Feb 24, 2015

Take the High Road

"It's funny because it's true."

Depends on what your definition of true is. Is your "truth" actually a stereotype? Is your "truth" an obvious, low-blow joke? 

When are we going to stop tearing down people for comedic purposes? I feel like I have a great sense of humor, and that I can take the heat when it comes to jokes about myself. But at what point will we realize that commenting on somebody's looks isn't doing anything for society? 

Seems like common sense. Growing up, I was raised not to judge a person on how they looked — that it was not in good taste to comment negatively on someone's hair, skin, etc. Further, I was taught to see the person inside the body. Who are they? How do they treat others? What do they stand for?


I can't imagine talking negatively about a person on national television, and then having to face them. Because regardless of what anyone says, it hurts when someone makes fun of how you look. You can brush it off and master the art of not caring, but deep down, you take offense. You probably won't forget it, either.

Clearly, this post comes after Giuliana Rancic's recent comments. I think Giuliana is a talented, professional television presenter. She's also a journalist, having graduated with a Masters from American and serves as managing editor of E! in addition to her hosting duties. I do not like watching red carpets without her, because it is a true skill to create an entertaining live show, and she has that "it" factor many hosts don't possess.

That being said, I have always been somewhat confused about her involvement with Fashion Police. Initially, she was there to moderate, and that made sense. But it gets dicey when you jump into critiquing as well, given she probably has or will have to interview the people they commentate on the show.

What Giuliana said about Zendaya was insensitive and stereotypical. Do I think G is a racist? No. I think she got caught up in the spirit of the show, which is to poke fun at celebrity's looks, and might have thought she was making an obvious joke. I don't think we should turn a blind eye to these things — clearly, this is an issue that needs to be addressed, given it was said, but also, it wasn't edited out of the final product. This went through many people before airing on E! But I also know people make mistakes. It's hard to be a journalist, because you are held to a higher standard than others. You are not allowed to be incorrect as a journalist — it has ruined careers. People aren't as quick to forgive journalists, and I empathize with her on this. Joan Rivers, above all, was a comedian. I have seen her say worse on that show, so it's not hard for me to think that if she had said it, people wouldn't think twice about it.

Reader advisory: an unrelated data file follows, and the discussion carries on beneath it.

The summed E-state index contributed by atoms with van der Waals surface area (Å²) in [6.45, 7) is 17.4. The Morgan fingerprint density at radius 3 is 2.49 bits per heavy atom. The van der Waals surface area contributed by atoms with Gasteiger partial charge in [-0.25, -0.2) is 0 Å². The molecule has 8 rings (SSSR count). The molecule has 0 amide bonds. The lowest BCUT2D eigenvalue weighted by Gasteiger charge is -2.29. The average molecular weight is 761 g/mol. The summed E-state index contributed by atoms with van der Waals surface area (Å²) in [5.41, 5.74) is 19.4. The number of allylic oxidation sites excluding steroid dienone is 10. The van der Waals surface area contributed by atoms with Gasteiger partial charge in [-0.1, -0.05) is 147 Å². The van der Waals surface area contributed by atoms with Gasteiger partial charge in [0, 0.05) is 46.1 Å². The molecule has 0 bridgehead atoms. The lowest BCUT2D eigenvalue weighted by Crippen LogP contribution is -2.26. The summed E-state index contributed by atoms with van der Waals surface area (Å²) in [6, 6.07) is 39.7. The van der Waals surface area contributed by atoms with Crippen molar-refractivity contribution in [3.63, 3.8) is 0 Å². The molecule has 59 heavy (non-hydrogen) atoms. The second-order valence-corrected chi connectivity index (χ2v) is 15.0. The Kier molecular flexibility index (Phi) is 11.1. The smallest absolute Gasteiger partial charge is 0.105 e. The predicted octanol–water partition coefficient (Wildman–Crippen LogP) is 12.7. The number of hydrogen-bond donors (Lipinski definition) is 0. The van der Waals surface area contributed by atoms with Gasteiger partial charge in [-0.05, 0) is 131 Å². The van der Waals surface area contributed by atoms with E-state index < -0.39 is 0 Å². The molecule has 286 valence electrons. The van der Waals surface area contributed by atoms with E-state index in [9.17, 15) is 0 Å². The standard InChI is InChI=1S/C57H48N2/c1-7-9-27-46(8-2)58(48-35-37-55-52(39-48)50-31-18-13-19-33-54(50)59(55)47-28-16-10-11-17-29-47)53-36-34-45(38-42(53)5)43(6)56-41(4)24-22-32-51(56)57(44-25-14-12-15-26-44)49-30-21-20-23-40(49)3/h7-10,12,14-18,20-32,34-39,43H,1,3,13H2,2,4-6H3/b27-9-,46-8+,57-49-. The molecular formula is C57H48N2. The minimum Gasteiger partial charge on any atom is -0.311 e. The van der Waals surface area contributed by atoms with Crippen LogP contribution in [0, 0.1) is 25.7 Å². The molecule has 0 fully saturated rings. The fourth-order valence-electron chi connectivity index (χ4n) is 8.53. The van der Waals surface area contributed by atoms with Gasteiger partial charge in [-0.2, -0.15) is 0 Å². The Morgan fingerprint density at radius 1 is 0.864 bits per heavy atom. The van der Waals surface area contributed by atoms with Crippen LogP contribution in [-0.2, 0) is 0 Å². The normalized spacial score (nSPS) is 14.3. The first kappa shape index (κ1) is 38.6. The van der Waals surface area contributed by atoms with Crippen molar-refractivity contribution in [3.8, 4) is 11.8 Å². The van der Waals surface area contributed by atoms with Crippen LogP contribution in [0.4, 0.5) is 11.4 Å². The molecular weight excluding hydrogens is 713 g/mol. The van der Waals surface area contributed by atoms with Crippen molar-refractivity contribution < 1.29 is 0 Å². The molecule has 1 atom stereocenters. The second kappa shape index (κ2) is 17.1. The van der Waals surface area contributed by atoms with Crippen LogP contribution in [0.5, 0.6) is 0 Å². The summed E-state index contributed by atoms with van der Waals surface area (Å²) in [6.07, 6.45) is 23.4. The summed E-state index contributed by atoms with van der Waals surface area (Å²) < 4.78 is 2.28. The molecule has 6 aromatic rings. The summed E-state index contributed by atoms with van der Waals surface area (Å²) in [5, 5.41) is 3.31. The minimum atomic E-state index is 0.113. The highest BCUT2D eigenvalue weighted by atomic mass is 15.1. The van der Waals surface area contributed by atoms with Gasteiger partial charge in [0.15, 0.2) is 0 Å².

Am I disappointed? Yes. Do I think she's a hack that needs to quit her job? No. 

Back to the big picture: I love when people are real and authentic, but I also think that being kind and polite is a lost art form. Everyone feels compelled to say whatever they want, to whomever they want. Having the control to bite your tongue and not spit out everything you think is a gift these days.

As a woman, I hope that we can all realize that railing on a person for having a grey hair, getting a blemish, getting cosmetic enhancements, gaining weight, or wearing a makeup look or dress that isn't flattering isn't conducive to moving society in a positive direction. We are not one photo, one bad hair day, one bad work day, etc. We are not one day of our lives. We are what we stand for, how we treat others, how we react to situations; what message we spread to the world. Think about that the next time you feel compelled to comment on someone else's looks, and when you feel compelled to comment on somebody else's shortcomings. 

TL;DR: have empathy and think before you speak.



1 comment:

Kristin Thompson said...

Great post! I love your blog :)

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